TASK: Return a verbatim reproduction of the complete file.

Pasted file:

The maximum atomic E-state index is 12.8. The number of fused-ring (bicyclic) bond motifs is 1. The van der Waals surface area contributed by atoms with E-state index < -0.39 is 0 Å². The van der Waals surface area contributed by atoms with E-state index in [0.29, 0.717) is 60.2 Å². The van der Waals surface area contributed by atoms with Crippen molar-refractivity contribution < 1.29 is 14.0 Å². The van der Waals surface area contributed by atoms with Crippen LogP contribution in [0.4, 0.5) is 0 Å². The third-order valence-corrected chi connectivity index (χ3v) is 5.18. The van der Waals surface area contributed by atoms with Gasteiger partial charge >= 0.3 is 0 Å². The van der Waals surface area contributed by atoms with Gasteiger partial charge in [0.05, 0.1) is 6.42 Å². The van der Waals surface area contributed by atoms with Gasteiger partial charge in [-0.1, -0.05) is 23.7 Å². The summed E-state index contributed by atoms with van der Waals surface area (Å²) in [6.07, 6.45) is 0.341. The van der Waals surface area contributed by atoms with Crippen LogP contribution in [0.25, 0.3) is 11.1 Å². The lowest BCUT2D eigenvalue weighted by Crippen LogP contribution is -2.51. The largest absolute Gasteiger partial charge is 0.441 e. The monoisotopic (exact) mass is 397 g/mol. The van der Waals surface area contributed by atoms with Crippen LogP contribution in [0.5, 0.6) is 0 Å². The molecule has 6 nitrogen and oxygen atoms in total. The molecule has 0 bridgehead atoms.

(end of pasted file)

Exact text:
The maximum atomic E-state index is 12.8. The number of fused-ring (bicyclic) bond motifs is 1. The van der Waals surface area contributed by atoms with E-state index < -0.39 is 0 Å². The van der Waals surface area contributed by atoms with E-state index in [0.29, 0.717) is 60.2 Å². The van der Waals surface area contributed by atoms with Crippen molar-refractivity contribution < 1.29 is 14.0 Å². The van der Waals surface area contributed by atoms with Crippen LogP contribution in [0.4, 0.5) is 0 Å². The third-order valence-corrected chi connectivity index (χ3v) is 5.18. The van der Waals surface area contributed by atoms with Gasteiger partial charge >= 0.3 is 0 Å². The van der Waals surface area contributed by atoms with Gasteiger partial charge in [0.05, 0.1) is 6.42 Å². The van der Waals surface area contributed by atoms with Gasteiger partial charge in [-0.1, -0.05) is 23.7 Å². The summed E-state index contributed by atoms with van der Waals surface area (Å²) in [6.07, 6.45) is 0.341. The van der Waals surface area contributed by atoms with Crippen LogP contribution in [0.25, 0.3) is 11.1 Å². The lowest BCUT2D eigenvalue weighted by Crippen LogP contribution is -2.51. The largest absolute Gasteiger partial charge is 0.441 e. The monoisotopic (exact) mass is 397 g/mol. The van der Waals surface area contributed by atoms with Crippen LogP contribution in [0.5, 0.6) is 0 Å². The molecule has 6 nitrogen and oxygen atoms in total. The molecule has 0 bridgehead atoms.